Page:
Only about 60% of Americans have immunity, a number too low to protect the country through “herd immunity,” according to a new report.
Though a vaccine against the SARS-CoV-2 virus has been widely available for months and millions of Americans have natural immunity, a new report suggests that overall population-level immunity in the United States may still be too low to contain the virus.
The new report, published in the Annals of Internal Medicine, is based on publicly reported statistics and epidemiological simulation modeling. It warns that, at least as of this summer, the US was in no position to let its guard down.
Corresponding author Alison P. Galvani, PhD, of the Yale School of Public Health, and colleagues, noted that as of the end of July, the country had reported 34 million cases of COVID-19, and about 6 in 10 adult Americans had been fully vaccinated.1 At the same time, they noted the Delta variant of SARS-CoV-2 was spreading rapidly, and many Americans were ignoring public health recommendations like masking and social distancing.
“The lack of adherence to nonpharmaceutical interventions before attainment of sufficient population immunity carries a significant risk for another wave of COVID-19 cases and deaths,” they wrote.
Yet, Galvani and colleagues also suggested that the official count of people who were immune due to previous infection might not be accurate, in part because of the presence of asymptomatic cases, in which individuals may not have been tested for the virus because they never experienced symptoms.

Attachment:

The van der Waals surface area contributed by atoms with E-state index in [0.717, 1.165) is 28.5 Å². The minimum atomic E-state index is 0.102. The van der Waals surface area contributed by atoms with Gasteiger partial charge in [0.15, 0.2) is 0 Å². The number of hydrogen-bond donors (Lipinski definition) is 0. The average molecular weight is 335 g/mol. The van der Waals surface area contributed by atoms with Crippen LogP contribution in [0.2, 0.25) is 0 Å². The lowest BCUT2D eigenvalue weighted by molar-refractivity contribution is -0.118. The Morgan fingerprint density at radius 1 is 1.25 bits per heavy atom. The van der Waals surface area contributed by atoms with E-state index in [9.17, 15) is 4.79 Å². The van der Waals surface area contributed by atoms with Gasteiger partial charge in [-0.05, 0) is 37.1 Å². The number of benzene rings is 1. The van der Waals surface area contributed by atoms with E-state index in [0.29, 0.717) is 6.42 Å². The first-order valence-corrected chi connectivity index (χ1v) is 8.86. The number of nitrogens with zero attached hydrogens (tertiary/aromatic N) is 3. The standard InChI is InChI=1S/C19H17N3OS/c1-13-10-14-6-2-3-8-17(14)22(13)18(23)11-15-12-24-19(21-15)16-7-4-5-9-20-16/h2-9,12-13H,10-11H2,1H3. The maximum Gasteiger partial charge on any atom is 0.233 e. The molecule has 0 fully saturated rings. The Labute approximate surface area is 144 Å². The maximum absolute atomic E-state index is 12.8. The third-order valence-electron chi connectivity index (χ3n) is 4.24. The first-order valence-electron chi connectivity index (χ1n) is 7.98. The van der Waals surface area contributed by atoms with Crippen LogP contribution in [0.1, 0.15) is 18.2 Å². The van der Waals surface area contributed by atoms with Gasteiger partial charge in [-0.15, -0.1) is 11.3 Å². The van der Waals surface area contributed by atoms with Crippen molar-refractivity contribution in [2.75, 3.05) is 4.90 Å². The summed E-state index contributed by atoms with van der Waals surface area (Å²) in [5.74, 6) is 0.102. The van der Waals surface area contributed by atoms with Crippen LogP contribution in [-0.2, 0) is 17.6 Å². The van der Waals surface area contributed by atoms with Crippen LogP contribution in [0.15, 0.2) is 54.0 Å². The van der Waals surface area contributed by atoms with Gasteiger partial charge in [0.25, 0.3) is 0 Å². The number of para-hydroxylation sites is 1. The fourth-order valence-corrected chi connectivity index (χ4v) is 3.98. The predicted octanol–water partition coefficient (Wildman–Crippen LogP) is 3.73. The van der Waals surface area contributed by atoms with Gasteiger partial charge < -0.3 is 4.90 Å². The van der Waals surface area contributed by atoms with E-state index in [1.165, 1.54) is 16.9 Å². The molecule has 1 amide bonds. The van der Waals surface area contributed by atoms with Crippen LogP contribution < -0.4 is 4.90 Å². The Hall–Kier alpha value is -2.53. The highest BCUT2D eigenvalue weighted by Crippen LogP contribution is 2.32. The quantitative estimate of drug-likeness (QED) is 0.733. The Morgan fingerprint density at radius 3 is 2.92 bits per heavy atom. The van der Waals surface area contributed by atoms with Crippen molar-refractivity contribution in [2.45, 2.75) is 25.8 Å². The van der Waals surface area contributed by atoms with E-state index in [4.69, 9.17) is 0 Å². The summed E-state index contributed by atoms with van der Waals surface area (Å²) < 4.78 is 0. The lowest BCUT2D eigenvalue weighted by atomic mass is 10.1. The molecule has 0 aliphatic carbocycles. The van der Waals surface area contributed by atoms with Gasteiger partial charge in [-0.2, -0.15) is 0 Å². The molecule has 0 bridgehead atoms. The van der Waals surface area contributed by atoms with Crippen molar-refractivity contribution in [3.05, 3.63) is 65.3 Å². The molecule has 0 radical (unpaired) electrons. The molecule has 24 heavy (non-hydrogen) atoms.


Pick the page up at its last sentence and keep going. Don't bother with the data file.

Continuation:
Given the uncertainty about the actual level of population immunity, the investigators embarked to use statistical and simulation modeling, as well as publicly reported COVID-19 death data to extrapolate age-stratified estimates of actual immunity. The study’s primary outcome was population immunity, a metric that accounts for the impact of vaccination as well as those who would have immunity based on previous infections.
That analysis suggested that, as of July 15, 2021, about 114.9 million Americans had been infected with SARS-CoV-2, leading to a mean overall population immunity of 62.0%. On an age-cohort basis, the estimates ranged from 77.2% among Americans 65 and older down to just 17.9% of children under the age of 12.
Galvani and colleagues said those immunity rates may not be good enough to fight off new variants of the disease.
“Variants of SARS-CoV-2 with higher transmissibility, such as the Delta variant, will inevitably increase levels of naturally acquired immunity, but at the cost of potentially increased severe health outcomes,” they noted.
Boosting vaccination rates would help accelerate population immunity, they noted, even if the vaccine is not equally effective against all variants of the virus.
“Our study highlights the need to accelerate vaccination to prevent additional waves of COVID-19 and the evolution of novel variants and to shorten timelines for pandemic control in the United States,” the authors concluded.
Galvani and colleagues also reported on the significant regional variance in population-level immunity.
“For example, many states in the northeast have achieved high vaccination coverage and low infection rates, whereas certain areas of the South and Midwest have relatively low vaccination and high infection rates,” they wrote.
With such wide variation in immunity status, and with the potential for newer, more contagious variants, the authors said non-pharmaceutical interventions like masking and proactive testing ought to continue “at least until population immunity is sufficiently high to contain the pandemic.”
1. Moghadas SM, Sah P, Shoukat A, Meyers LA, Galvani AP. Population Immunity Against COVID-19 in the United States [published online ahead of print, 2021 Sep 14]. Ann Intern Med. 2021;M21-2721. doi:10.7326/M21-2721